Welcome home, alumni

Emmett Fitzpatrick

Starting tomorrow, thousands of unfamiliar faces will descend upon campus for a weekend of revelry, school spirit and nostalgia that can only be explained by one thing: Homecoming.

Sure, the idea of alumni coming back once a year to buy stuff at the bookstore and relive their college experience seems out-dated and corny.

Yes, the only reason the University would ever allow such a weekend to occur is the possibility that visiting alumni will want to make sizeable donations upon their return.

And yes, I’m aware that Radnor Police will most likely use the weekend as an opportunity to test out new security and enforcement devices usually reserved for President Bush’s War on Terror. After saying all that, I have a confession to make: I can’t wait for Homecoming.

One reason that I’m looking forward to this weekend is so I can listen to alumni tell us how bad their jobs are and how much they wish they were still students here.

If you are bored this weekend, try to count how many times you hear alumni tell you to “enjoy it while it lasts.” Recent graduates (i.e. Classes of 2002-06) will repeat this line with a smile, seeing as most of them are still young enough to pass as college students and can remember vividly their college years. While they may wish to trade places with us, they are still enamored with being single and making money in the real world, so they can still laugh without many reservations.

The farther back the graduation year, however, the more envious the alumni become. In other words, if you happen to start talking to a graduate of the class of 1982, for example, don’t be surprised to see some tears, as he/she will no doubt want to relive the carefree lifestyle of undergraduates.

I also love Homecoming so I can hear alumni tell us about the huge parties that they threw when they were here. After listening to alumni the last few years, I’m convinced that we went to Villanova at the wrong time – after all, when they were here, they hosted parties with 20 kegs that lasted weeks at a time! Chances are, these are the same type of people from our class who just started going out when they turned 21 and still introduce themselves by immediately telling you how many beers they had that night.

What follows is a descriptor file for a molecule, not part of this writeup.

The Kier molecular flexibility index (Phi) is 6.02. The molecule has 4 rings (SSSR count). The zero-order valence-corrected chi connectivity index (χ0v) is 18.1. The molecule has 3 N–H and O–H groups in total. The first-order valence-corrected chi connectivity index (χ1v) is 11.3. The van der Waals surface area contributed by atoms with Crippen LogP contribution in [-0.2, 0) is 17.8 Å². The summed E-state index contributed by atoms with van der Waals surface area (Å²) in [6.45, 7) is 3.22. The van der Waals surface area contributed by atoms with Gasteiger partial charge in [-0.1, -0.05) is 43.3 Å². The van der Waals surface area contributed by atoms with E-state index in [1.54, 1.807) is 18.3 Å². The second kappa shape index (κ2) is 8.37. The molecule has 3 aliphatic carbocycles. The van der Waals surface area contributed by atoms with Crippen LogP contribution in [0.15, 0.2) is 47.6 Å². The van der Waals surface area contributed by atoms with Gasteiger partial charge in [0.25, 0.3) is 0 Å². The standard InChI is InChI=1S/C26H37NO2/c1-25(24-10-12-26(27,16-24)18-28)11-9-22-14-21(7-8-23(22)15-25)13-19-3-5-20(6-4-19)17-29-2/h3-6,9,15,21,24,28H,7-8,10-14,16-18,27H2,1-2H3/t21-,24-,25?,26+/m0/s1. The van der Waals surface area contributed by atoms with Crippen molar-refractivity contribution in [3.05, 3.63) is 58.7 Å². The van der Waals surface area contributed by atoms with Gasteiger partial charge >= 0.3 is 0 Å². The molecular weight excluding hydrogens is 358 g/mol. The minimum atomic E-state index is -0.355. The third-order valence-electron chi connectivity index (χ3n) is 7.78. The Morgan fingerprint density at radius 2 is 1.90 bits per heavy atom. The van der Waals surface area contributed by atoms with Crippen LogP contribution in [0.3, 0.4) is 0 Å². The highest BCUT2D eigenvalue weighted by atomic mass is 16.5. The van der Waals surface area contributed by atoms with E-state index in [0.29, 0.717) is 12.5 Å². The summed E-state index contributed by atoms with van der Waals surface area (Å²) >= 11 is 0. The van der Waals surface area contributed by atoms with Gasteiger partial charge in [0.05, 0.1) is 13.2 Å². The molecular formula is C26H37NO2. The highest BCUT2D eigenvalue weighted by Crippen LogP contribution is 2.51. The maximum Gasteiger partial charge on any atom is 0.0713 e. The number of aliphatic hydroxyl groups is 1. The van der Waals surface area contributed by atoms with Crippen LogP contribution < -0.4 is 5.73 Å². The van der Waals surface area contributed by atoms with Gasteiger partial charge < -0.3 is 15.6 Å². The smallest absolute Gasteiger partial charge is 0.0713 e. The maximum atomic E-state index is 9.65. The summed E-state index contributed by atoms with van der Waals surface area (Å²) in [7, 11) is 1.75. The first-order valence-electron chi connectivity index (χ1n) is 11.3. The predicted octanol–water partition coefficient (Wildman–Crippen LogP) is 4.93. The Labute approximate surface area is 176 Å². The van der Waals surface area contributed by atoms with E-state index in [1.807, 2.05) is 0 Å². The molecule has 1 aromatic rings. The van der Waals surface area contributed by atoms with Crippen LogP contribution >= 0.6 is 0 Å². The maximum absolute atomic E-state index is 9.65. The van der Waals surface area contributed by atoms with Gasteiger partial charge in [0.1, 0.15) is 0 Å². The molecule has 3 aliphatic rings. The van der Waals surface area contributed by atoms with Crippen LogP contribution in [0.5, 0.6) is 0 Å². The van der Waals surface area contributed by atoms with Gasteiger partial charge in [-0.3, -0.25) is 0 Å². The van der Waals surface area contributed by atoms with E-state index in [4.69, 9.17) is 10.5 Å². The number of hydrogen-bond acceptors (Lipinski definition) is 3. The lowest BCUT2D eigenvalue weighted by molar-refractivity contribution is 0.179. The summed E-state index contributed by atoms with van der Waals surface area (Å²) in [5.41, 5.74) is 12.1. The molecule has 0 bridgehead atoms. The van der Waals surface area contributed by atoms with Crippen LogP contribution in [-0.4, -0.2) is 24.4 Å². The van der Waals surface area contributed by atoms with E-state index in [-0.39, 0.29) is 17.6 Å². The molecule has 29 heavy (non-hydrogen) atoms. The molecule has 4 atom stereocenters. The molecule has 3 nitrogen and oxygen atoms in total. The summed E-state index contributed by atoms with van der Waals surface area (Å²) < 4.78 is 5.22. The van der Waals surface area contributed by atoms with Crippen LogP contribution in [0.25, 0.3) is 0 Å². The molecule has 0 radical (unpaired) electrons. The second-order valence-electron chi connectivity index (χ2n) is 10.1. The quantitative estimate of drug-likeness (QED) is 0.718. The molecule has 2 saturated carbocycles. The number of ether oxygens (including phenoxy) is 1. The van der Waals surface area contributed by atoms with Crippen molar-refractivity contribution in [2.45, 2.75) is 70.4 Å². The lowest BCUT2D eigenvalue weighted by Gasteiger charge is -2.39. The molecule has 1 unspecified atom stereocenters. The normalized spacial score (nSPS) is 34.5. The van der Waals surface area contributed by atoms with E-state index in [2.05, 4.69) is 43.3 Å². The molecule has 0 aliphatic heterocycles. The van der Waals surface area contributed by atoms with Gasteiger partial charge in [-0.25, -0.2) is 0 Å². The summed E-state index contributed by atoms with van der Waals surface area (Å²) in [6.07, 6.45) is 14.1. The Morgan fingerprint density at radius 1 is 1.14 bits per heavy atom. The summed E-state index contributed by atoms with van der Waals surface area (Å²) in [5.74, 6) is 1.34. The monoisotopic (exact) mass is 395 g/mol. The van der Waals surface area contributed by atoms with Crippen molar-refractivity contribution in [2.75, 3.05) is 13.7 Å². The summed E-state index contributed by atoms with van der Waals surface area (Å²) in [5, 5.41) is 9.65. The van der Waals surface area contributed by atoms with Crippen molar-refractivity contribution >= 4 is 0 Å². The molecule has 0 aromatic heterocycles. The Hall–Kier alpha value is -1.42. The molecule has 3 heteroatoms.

You’ll hear stories of guys turning Sullivan Hall into their own personal club, complete with strippers, drink specials and cover charges. One especially drunk alumnus even tried to tell me that when he was here in 1985, our basketball team actually won the national championship!

Before all the alumni reading this begin calling me spoiled and ungrateful, I should say that I fully expect my graduating class to be the same way when we come back for Homecoming. The burning of the garbage dumpsters in the Quad during the final week of sophomore year? Sure, that was a huge event that led to some undeserved suspensions, but think about how crazy that will sound in a few decades.

I can just picture coming back for Homecoming in 2042 and hearing stories from my classmates about burning down Sheehan and Sullivan during an all-month drinking binge during finals week.

The number one reason that I’m looking forward to Homecoming, or the Arrival of the Drunk Alumni, as I like to call it, is the fact that I am not an alumnus. I am not coming home for the weekend – I am home. When all the hung-over alumni wake up on Sunday in the Radnor Hotel, an old fraternity house or, if they’re lucky, Stanford Hall, they will have to drive back to their new homes back to reality. They’ll start worrying again about making sure they put cover sheets on those TPS reports at work, avoiding their five-year-old who just got chicken pox or a myriad of other anxieties that accompany adulthood.

Me, I’ll be able to relax on the couch at my house, and my only responsibility will be putting the finishing touches on yet another brilliant article in The Villanovan. In other words, another Sunday living the dream of being an undergraduate.

I have a feeling I’m not the only Villanova student looking forward to Homecoming and everything that it entails – from the unofficial start of the basketball season to the remarkable transformation of Sheehan Beach that turns our campus into quite a fun place to be, if only for a day.

While our weekend does not quite reach the proportions of high school homecomings like the one featured in “Two-a-Days” or the all-out party atmosphere of state schools, it does feature a bunch of drunk, middle-aged men and women pretending that they are our age.

For that, I’m excited.